tdb_firstkey(3) return the key of the first record in a tdb database


#include <tdb.h>

TDB_DATA tdb_firstkey(TDB_CONTEXT *tdb);
TDB_DATA tdb_nextkey(TDB_CONTEXT *tdb, TDB_DATA prev_key);


tdb_firstkey fetches the key of the first entry in the tdb database. tdb_nextkey fetches the key of the entry immediately after prev_key in the database.

The TDB_DATA structure returned by both these functions is defined as:

typedef struct {
        char *dptr;
        size_t dsize;

The order in which this traverses the database is its own internal hash order. Do not expect the keys to be in any recognizably sorted order.

These functions are reliable even if other writers are accessing the database (or you are replacing or deleting elements as you traverse), except in the case of nested tdb_firstkey or tdb_nextkey calls. For example, the following outer traversal may fail to traverse all the elements, or may even traverse elements twice if other processes are manipulating the database:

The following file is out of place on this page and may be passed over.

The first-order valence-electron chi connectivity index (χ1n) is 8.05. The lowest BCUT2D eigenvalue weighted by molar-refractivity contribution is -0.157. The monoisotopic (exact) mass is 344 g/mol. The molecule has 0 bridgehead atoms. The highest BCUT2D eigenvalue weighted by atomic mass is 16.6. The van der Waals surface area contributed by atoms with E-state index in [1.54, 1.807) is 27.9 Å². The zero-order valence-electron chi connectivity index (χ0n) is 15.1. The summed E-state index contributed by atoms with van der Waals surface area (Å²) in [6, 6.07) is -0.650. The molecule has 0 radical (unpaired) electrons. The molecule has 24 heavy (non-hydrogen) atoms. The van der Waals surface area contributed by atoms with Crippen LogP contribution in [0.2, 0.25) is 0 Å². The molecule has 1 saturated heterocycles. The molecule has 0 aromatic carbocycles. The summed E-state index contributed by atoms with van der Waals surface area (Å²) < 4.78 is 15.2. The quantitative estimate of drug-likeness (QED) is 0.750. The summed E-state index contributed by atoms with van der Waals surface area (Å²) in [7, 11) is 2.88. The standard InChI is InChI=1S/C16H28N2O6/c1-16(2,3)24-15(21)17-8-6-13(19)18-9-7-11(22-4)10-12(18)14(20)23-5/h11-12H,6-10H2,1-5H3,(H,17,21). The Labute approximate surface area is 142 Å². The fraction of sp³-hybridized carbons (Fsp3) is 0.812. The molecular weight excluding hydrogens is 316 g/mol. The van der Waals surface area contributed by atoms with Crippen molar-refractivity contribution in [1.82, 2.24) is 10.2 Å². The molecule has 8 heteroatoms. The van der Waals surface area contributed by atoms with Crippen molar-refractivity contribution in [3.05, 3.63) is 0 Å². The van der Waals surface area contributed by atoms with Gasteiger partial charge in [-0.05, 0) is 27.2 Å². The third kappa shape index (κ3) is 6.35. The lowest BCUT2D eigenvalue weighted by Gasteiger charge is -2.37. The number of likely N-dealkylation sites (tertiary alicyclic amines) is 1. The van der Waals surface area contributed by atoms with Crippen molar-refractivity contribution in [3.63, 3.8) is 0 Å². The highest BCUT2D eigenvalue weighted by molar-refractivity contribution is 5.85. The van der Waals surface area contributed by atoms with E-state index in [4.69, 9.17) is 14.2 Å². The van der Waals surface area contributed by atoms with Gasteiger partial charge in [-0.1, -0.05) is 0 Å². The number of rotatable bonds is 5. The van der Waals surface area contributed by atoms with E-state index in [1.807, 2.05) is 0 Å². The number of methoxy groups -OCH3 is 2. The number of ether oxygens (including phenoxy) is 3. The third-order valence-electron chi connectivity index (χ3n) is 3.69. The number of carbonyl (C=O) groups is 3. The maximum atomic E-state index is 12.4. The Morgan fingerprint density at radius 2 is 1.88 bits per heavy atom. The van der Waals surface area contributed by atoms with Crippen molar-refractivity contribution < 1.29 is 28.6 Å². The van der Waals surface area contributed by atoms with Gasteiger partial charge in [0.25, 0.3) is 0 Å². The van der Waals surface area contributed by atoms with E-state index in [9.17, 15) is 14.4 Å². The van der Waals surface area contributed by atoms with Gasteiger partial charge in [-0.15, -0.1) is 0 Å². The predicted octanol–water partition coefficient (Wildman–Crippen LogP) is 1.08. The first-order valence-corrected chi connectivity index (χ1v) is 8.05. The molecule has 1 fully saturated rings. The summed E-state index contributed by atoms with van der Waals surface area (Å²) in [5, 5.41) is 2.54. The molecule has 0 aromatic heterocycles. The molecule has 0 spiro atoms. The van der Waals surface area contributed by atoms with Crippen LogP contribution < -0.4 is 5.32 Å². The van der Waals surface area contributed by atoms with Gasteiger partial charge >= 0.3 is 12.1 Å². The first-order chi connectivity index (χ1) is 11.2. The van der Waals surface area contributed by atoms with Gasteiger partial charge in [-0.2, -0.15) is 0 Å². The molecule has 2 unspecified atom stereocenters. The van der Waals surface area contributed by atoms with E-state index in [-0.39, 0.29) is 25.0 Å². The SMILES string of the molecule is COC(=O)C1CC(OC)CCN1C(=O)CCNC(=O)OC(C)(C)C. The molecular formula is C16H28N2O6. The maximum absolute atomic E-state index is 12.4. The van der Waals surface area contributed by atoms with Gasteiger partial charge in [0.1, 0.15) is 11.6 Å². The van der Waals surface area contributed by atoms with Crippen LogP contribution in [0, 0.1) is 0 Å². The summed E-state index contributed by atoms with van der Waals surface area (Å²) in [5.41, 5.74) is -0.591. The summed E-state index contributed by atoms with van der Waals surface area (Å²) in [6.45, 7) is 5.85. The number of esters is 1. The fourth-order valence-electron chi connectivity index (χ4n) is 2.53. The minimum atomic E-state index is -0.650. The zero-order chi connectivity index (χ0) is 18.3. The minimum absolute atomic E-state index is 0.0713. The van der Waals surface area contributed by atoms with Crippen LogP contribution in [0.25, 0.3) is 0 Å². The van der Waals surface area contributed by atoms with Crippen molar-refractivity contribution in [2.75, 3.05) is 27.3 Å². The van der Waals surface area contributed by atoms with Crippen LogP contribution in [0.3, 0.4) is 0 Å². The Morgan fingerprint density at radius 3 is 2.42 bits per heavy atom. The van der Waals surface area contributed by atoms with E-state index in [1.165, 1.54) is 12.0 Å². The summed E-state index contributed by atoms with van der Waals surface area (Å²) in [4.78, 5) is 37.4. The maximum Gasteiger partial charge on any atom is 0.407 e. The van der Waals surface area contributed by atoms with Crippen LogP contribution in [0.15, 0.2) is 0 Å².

TDB_DATA i, j;
        for (i = tdb_firstkey(tdb); i.dptr; i = tdb_nextkey(tdb, i)) {
                for (j = tdb_firstkey(tdb); j.dptr; j = tdb_nextkey(tdb, j)) {

If such behaviour is desired, use tdb_traverse instead.


If the call succeeds, then a TDB_DATA structure is returned with the dptr structure filled in. If the call fails or you have reached the end of the database then dptr will be set to NULL.

NOTE: The caller is responsible for freeing the data pointed to by dptr


Software: Andrew Tridgell <[email protected]> and Luke Kenneth Casson Leighton Man page: Ben Woodard <[email protected]>